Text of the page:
Monday, May 29, 2017

Conversations on the Porch

Yesterday was designated as "Quiet Rest Day". We'd had a busy Saturday visiting with our Farrier pals for graduation.
We ended up being the last guests to leave. The guys sat in one of the rooms and conversed, telling stories and laughing a lot.

My stepdaughter Stephanie called to let us know that they would not be able to visit and do fencing. Dennis may have gotten a flu bug so they were staying home.

There was somewhat of a chain reaction to that. Rich called his mom and I could hear her through the phone. She decided that she was going to go get "The Flowers and put them in the cemeteries herself, but she didn't know how."

I'd forgotten about that 'tradition' since in my family we don't know where most of us are buried and some of the family are just ashes spread hither and thither. In death I want to be a free spirit myself, spread to the whims of the winds.

I volunteered to help do that, but not until Tuesday. Rich seemed to be still bummed over the phone conversation so I checked the weather and said we'd go fishing on Wednesday.

Then I checked my paperwork. I wanted to smack my head again. I had VA and Gunderson Lutheran phone calls to make and arrange. I had to change GLHP appts and confirm that they are authorized by the VA. That meant phone messages and people getting back to me. If I made the calls and was absent from home I couldn't deal with them. [Later I smacked my head. Cell phone!]

I told Rich that we were having a rest day. He went back after breakfast to lay down. Speech and language comprehension was foggy for him. I told him the brain needed a rest.

But the fencing I'd put off still had to get done. I texted my neighbor and per our previous conversations,...Justin had volunteered to pound posts. He is young and strong and likes to pound the posts. He also volunteered to mow our yard at some point. I checked those worries off my list.  Fencing to commence today after the chores are done. Mowing ... I was off the hook!
Then Justin offered to help me figure out how to start our little tiller.

I sat down on the porch and felt slightly guilty about not working on something. So I got out my paints and grabbed an old skull that had been sitting out and was badly weathered.


I didn't intend to make it a piece of 'art'. I just kept messing around with it while my mind wandered and I listened for Rich to wake up.

When he did come out on the porch he sat down and stared out across the winter pasture.
"How am I...going to." He waved his arm at the donkeys and mules basking in the sun.
I leaned over to listen to him. I wanted him to be able to finish his conversation.
"How can I?" He made a motion with his hand and then dropped it.
"The animals? Selling them?" I prompted.
"Yes. I can't talk good. I can't...find...the words."
"I can make the phone calls or we can use speaker phone to do it." I offered.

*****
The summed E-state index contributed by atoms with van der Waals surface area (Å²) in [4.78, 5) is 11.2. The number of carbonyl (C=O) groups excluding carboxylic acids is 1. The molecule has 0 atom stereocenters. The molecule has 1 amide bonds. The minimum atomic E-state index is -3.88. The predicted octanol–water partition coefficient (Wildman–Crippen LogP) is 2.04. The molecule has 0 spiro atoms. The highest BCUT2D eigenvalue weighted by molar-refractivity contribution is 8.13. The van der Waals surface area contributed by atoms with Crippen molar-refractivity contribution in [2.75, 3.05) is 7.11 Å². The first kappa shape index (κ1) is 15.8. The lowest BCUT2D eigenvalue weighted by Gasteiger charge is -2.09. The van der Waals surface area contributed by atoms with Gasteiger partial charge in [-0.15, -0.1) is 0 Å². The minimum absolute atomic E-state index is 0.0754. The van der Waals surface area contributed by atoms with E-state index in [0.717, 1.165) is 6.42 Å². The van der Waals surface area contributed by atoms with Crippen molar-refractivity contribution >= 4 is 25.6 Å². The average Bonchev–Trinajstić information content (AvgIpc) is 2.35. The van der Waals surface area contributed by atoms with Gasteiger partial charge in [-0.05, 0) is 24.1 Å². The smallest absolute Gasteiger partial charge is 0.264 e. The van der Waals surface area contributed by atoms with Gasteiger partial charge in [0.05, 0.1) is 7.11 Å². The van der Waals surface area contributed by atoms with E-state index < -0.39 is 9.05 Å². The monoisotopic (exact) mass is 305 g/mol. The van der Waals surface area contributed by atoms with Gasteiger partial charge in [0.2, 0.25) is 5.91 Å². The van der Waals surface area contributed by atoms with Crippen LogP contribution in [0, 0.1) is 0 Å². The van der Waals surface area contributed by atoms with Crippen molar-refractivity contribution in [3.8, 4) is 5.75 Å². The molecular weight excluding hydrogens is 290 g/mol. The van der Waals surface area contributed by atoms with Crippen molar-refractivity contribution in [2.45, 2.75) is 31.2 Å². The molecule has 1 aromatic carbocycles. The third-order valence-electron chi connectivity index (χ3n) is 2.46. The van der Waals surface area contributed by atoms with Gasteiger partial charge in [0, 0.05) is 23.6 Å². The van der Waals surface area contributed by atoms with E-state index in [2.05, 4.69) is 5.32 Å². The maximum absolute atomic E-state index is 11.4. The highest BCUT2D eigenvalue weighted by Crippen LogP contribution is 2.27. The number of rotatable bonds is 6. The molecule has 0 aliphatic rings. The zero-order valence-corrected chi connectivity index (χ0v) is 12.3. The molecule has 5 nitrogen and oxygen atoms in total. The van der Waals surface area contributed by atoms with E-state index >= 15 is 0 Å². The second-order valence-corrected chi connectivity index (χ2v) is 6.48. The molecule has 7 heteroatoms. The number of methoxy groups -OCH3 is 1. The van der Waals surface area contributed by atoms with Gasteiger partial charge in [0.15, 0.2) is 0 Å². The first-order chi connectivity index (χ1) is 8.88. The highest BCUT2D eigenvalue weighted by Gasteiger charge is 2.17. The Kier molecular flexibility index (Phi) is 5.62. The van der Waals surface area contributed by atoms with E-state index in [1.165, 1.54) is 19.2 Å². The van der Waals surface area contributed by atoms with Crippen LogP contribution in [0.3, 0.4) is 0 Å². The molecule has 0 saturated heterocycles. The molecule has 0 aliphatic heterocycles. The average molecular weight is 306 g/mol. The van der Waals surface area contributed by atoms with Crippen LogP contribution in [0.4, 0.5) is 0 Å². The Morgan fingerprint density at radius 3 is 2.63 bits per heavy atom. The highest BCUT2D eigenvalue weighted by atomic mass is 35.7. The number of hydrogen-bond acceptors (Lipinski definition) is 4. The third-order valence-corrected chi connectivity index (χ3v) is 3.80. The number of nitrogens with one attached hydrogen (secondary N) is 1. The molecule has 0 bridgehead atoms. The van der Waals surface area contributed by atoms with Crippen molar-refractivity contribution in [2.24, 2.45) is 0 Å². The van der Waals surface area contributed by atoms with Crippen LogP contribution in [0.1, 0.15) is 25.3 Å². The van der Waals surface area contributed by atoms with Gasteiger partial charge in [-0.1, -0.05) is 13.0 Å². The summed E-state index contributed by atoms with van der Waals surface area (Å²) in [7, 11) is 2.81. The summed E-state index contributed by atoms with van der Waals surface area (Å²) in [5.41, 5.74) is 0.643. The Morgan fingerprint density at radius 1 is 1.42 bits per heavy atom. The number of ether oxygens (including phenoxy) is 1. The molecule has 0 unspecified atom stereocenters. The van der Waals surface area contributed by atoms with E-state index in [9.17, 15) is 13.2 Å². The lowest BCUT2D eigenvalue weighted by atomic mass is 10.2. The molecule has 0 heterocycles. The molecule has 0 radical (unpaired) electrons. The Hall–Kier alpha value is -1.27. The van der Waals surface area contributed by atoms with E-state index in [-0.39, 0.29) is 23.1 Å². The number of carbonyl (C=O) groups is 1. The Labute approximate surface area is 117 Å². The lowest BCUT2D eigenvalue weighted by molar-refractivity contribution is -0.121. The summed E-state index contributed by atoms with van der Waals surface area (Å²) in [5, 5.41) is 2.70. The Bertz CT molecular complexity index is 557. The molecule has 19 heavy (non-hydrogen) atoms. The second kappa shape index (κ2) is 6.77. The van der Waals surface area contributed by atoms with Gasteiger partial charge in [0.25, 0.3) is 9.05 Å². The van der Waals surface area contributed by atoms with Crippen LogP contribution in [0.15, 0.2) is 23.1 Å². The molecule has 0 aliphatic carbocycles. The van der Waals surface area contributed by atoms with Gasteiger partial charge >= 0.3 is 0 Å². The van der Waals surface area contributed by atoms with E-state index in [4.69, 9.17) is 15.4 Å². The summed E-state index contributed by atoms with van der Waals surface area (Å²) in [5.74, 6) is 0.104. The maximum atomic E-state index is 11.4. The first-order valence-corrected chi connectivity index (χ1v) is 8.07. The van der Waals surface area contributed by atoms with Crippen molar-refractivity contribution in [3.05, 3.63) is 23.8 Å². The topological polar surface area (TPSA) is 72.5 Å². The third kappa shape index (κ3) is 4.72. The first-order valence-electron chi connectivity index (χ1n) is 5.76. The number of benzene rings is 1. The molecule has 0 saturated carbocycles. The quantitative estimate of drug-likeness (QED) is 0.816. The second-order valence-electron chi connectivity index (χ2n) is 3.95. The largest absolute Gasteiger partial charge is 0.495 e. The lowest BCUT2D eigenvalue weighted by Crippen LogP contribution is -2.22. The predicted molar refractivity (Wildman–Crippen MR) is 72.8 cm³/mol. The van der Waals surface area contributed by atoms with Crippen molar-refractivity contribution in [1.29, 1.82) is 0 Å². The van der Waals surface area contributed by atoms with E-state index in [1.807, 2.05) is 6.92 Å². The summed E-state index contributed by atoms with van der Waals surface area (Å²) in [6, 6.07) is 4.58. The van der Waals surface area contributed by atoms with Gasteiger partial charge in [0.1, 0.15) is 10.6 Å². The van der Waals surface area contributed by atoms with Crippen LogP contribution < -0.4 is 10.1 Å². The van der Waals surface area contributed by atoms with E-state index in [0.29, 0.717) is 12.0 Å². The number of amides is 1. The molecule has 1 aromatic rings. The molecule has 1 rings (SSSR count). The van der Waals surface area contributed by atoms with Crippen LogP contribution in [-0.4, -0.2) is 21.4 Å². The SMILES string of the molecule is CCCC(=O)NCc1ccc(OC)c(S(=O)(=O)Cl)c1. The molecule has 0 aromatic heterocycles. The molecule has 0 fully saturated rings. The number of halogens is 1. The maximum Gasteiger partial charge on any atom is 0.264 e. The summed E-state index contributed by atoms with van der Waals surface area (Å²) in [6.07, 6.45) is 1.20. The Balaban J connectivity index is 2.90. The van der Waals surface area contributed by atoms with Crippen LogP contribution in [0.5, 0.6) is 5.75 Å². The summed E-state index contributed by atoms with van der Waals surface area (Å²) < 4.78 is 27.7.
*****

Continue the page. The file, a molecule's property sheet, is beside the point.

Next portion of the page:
He sighed and nodded. He looked out again and asked, "What happened to me? What did they do to me?"

The details of his stroke are confusing to him. We went through the process slowly. I went over what happened with him telling me some things. The stroke, the 911 call, the ambulance ride to Vernon Memorial. Slowly and quietly we went through that day again.
He shrugged and looked out. "It isn't all there." He searched for words. "I can't...find things?"
"You can't remember things?" I asked.
"No. I don't remember going to Vernmorial."
"Vernon Memorial?" I prompted.
"Yes." He makes a motion next to his ear. "Then they scrambled it in ... my head. They ruined my head. Broke it."
"The blod clot stopped your brain from getting what it needed and it broke some parts that help with your understanding things," I said carefully.
"No. They broke me." He answered and sighed.

He asks about the surgery and we go over how the surgeon went through his artery and to the brain to bust up the clot. I demonstrate it with a hose and a paint brush.

He seems to understand then asks why he has to go back.
"To see the guy who worked on your brain?" I ask.
"Yes."
"Well he wants to see how you are doing. And prepare to fix your aneurysm."
He doesn't recall the doctor or us talking about that.

He is a guy who wants the truth. I explain that he has an aneurysm in his brain also that should be fixed sometime late this year.
"Will it kill me? Am I dying? I feel like I am dying." He states. "I am no worthless."

His eyes are troubled and I reach out for his hand over my paints.

I want to say we are all dying and hand him cliches, but I don't. We hold hands and I quietly say, "You are not worthless. You are not scrambled. You are my husband that I love very much."

I move my chair next to his and we hug and hold onto each other for a long time. Silence. His hand squeezes mine.  I think, "Yes dear, if the aneurysm goes, you will die instantly and without any pain. It troubled the surgeon, but it is like a sword hanging above your head. However let's take things as they come, day by day." But I stay quiet. He doesn't need to be troubled by something like that when he is struggling each day to comprehend things.

I am reminded of the morning I sat with him in the hospital when we struggled to communicate and he kept asking about being "Alone."
He had been frightened by his brain turning on him and was afraid of being 'Alone'.

No my dear, I will not leave you alone. I will be here for you.



Sunday, May 28, 2017

Gardens and Donkeys and Ponies

Well now those things really don't mix together now do they? Or do they?

So why on earth would I even put them together in the same blog post?

Well because I worked on these things in the past couple of days.

The new garden. It is in the place where all of the 'stuff' from remodeling sat most of last summer and through the winter. I dug it up after cleaning up the bricks and pieces of carpeting. I hauled the mess to the dump. One huge load that filled the back of the Jeep cost only $10 to get rid of.

Anyway, I looked at the huge ugly bare spot and decided early that this would be a fun spot to put some iris's and maybe some other plants.

And the project kept growing. I put in 50 vinca plants and tossed in some other transplants.